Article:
Carmelo Anthony Signing Primes Knicks For Return to the Dark Ages

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Carmelo Anthony Signing Primes Knicks For Return to the Dark Ages
Unless Buffalo Bill had you at the bottom of a well the past couple of weeks, you already know the New York Knicks acquired Carmelo Anthony in a blockbuster deal that had been annoyingly brewing for months.

"Not again," is all this reluctant Knicks fan (I watch with one eye covered) can say.  I shake my head, turn off the TV set and reach for a container of antacids.

"The Knicks screwed things up again."

Of course, it's not that Anthony isn't a good player, but his financial cost, somewhat inefficient style of play, and proven inability to be a franchise-carrier makes the steep price the Knicks paid for him almost a Mile High robbery.

The move, rumored to have been a Jimmy Dolan-Isiah Thomas production, seemed every bit like it, with the Knicks exchanging long-term potential for immediate gratification.

Gone: Ray Felton, experiencing a career year at age 26, was signed for another season at a paltry $7.5 million.  23-year-old Wilson Chandler was averaging 16-and-6 with good shooting percentages.  He was going to earn just $3.1 million in 2012.

Timofey Mozgov, an intriguing, 24-year-old Russian center, moved well for his size (7'1" 250).  In the four games in which he played at least 26 minutes, Mozgov averaged 12.8 points, 9.8 rebounds, and 1 block on .583/.750 shooting percentages.  He was owed just $5.3 million over the next two seasons.

Of course, the harshest blow was losing 22-year-old Italian forward Danilo Gallinari.  The No. 6 pick in the 2008 draft, "Gallo" was making strides and increasingly showing glimpses of Dirk Lite.  In just his second game with Denver, Gallinari scored 30 points, grabbed 9 rebounds and had a potential game-winning three go in and out at the buzzer.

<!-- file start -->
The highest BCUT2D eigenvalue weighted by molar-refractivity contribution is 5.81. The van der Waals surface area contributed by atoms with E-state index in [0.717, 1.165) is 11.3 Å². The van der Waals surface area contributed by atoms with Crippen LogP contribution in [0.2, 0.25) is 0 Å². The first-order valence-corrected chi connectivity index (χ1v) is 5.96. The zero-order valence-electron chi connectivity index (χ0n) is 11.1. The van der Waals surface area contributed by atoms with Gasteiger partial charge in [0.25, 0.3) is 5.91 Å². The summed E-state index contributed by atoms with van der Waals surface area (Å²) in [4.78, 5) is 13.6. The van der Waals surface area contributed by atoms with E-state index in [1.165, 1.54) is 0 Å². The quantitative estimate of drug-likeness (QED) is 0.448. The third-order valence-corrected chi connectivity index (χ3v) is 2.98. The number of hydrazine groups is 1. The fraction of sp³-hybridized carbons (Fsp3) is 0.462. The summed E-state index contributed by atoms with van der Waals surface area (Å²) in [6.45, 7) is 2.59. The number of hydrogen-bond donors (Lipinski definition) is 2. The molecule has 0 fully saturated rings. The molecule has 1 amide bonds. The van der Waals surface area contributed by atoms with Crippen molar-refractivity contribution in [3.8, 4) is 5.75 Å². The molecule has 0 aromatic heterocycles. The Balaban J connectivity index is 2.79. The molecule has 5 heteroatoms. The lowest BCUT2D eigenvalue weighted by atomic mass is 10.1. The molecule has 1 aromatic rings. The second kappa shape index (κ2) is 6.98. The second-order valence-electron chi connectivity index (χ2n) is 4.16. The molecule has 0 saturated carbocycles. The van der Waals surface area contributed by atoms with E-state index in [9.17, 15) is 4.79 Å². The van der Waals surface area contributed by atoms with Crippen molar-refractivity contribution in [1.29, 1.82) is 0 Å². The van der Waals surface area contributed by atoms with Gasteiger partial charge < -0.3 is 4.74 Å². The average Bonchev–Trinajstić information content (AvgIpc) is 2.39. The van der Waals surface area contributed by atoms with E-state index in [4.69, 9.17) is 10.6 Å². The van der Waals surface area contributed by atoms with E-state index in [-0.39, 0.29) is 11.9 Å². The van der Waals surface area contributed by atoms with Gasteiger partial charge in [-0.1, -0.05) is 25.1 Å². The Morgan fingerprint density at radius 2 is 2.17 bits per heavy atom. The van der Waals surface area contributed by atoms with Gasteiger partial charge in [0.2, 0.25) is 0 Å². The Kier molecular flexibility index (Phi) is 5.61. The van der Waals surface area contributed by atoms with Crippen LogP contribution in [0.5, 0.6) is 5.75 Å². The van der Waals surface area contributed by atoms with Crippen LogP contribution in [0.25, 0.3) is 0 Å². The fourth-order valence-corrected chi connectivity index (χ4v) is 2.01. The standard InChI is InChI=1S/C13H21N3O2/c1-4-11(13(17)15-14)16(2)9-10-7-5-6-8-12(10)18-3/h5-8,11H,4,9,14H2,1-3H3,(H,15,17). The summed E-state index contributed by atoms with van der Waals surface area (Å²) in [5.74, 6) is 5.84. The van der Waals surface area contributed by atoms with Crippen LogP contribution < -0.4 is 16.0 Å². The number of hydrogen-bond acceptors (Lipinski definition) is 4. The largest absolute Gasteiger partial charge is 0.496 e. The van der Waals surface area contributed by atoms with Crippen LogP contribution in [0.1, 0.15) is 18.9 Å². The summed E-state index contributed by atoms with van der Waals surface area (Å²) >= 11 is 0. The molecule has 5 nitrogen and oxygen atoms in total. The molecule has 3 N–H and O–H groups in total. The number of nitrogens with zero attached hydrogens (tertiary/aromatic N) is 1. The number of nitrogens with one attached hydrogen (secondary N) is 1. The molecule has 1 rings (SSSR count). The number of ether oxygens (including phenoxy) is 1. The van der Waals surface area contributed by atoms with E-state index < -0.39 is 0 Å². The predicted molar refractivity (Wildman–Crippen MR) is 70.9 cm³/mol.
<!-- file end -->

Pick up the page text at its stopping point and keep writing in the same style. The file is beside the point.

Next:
These four young, talented, inexpensive and under-contract guys, and three draft picks, for three seasons of Carmelo at a price of $60 million.

Lunacy.

Yes, now the Knicks have two "superstars" but their roster heading into next season currently looks like this:

Under Contract
Carmelo Anthony
Amar'e Stoudemire
Landry Fields
Renaldo Balkman
Toney Douglas
Andy Rautins

Player Option
Chauncey Billups ($14.2 million)
Ronny Turiaf ($4.4 million)

Team Option
Bill Walker ($1 million)

Let's think about this logically:

It's highly unlikely the Knicks will pick up Billups, who will turn 35 in September, at that price.  Turiaf probably won't get more money elsewhere, so let's count on him returning.  Considering how thin the roster is, paying Walker a mil to come back seems likely.

This leaves the Knicks with only eight guys on the roster and a payroll of about $46.5 million.  If next year's cap is to be the same as this season's, $58 million, this would mean the Knicks have $11.5 million left to fill its roster.

So much for Chris Paul, who is set to earn $16.4 million next season and $17.8 in 2013.

Elevating concerns further are reports the new Collective Bargaining Agreement could feature a lower cap, the elimination of player exceptions, and the addition of a franchise tag.  All three of these features would hurt the Knicks' situation immensely.